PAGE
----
INTEC Chemistry Blog

Hybridization involving other atoms.

Posted on: March 13, 2014

Lets just look a little bit more about C before we discuss the hybridization of other atoms.

Remember, hybridization is important because the hybridization of the atom is related to the molecular geometry(i.e. shape) around that atom, and molecular shape has a very important influence on chemical reactivity and its physical properties.

The hybridization can be deduced by a simple formula:

Image

 

Because the number of pi bonds are complementary to the number of sigma bonds, you can of course also express that formula in terms of pi bonds.

Image

 

Take propene,  H2C=CHCH3 as an example. According to the pi based formula,  first carbon (the blue coloured one) in propene, is sp(3 -1) = sp2

 

This pi bond based formula can also be used to determine hybridization in other atoms such as N and O etc.

Consider ammonia, NH3.

Image

The number of pi bonds is zero, so, by the pi based formula, N’s hybridization is is sp(3 -0) = sp3

 

 

In the molecule pyridine, as shown below, the N has 2 single bonds and one pi bond.

Image

so the N in pyridine is sp(3 -1) = sp2 hybridized.

 

As for oxygen, it is a similar story. In water, O has two single bonds and zero pi bonds, so the hybridization of O in H2O is sp(3 -0) = sp3 hybridized.

In the group of molecules called esters, there are two oxygen atoms (primarily)responsible for making the molecule an ester. Applying the pi based hybridization formula for each oxygen in the ester….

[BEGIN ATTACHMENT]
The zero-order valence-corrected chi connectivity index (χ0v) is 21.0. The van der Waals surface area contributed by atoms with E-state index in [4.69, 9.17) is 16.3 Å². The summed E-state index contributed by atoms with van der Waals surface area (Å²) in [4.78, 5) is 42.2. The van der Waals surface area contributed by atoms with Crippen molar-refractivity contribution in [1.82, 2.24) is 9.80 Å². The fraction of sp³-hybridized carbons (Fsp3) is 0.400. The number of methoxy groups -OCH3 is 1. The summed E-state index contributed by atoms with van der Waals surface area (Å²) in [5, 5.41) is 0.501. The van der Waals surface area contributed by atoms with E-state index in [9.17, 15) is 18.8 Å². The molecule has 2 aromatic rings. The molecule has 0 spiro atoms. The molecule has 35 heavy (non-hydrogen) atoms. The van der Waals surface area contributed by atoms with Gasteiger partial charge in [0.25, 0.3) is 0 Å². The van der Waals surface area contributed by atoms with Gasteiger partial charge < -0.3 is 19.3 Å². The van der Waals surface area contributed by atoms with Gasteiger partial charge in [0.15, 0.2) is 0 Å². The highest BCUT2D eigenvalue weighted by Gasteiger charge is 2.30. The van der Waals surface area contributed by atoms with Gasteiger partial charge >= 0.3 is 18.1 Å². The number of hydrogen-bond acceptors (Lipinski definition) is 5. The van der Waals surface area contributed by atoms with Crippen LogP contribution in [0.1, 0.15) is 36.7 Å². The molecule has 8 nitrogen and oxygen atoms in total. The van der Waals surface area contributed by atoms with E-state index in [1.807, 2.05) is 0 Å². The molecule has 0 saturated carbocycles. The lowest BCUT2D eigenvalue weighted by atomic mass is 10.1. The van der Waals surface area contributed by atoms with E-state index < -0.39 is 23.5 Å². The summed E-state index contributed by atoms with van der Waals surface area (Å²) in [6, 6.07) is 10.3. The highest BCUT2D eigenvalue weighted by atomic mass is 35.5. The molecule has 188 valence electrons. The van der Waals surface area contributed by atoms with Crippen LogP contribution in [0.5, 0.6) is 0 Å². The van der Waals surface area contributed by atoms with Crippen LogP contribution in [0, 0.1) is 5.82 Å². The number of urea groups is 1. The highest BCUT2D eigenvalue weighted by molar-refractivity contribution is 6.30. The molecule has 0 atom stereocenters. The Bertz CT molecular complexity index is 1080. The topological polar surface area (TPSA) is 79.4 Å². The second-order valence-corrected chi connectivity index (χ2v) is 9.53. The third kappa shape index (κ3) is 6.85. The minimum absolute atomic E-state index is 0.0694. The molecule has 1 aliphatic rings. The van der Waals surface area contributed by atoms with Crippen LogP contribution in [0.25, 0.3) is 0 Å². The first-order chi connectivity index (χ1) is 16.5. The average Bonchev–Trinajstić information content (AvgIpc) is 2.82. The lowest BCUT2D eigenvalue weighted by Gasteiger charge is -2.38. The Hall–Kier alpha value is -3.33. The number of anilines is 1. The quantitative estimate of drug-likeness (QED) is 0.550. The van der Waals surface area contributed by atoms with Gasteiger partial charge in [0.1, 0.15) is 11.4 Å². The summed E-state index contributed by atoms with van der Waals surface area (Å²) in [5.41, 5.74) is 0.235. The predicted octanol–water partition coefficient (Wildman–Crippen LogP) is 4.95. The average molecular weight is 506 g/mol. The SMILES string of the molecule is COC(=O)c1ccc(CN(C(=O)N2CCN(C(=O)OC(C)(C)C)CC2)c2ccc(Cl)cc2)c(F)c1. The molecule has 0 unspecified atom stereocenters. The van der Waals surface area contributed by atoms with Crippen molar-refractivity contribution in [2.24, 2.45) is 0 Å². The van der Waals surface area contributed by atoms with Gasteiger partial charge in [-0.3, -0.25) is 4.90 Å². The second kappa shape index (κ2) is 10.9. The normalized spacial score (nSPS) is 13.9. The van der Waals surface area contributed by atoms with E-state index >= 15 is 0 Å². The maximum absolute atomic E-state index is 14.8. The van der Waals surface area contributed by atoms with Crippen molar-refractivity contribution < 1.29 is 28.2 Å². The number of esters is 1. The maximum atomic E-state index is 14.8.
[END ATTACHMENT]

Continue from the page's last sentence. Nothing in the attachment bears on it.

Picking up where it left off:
Image

we get sp(3 -1) = sp2 hybridization for the oxygen coloured in green and sp(3 -0) = sp3 hybridization for the oxygen coloured in red.

 

You may have realised that the N based compounds and the O based compounds above have LONE PAIRS on them. Remember a lone pair are two valence electrons in a single orbital that are NOT used in bonding). Those lone pairs have the same hybridized as we calculated for the atom.

 

Finally, you may wonder why we didn’t use the original sigma (σ) bond formula for the N and O species. This is because the number of bonds those atoms form by sharing one electron with a different atom, varies. N has 3 single unpaired electrons and O has two, i.e., the valence of N is three and the valency of O is two. Hence the number of σ bonds formed for N and O compared to C is difference so the σ based formula needs to be adjusted each time an atoms with a different valency is used. But the pi (π) based formula doesn’t need to be adjusted, hence it can can be applied more widely 🙂

 

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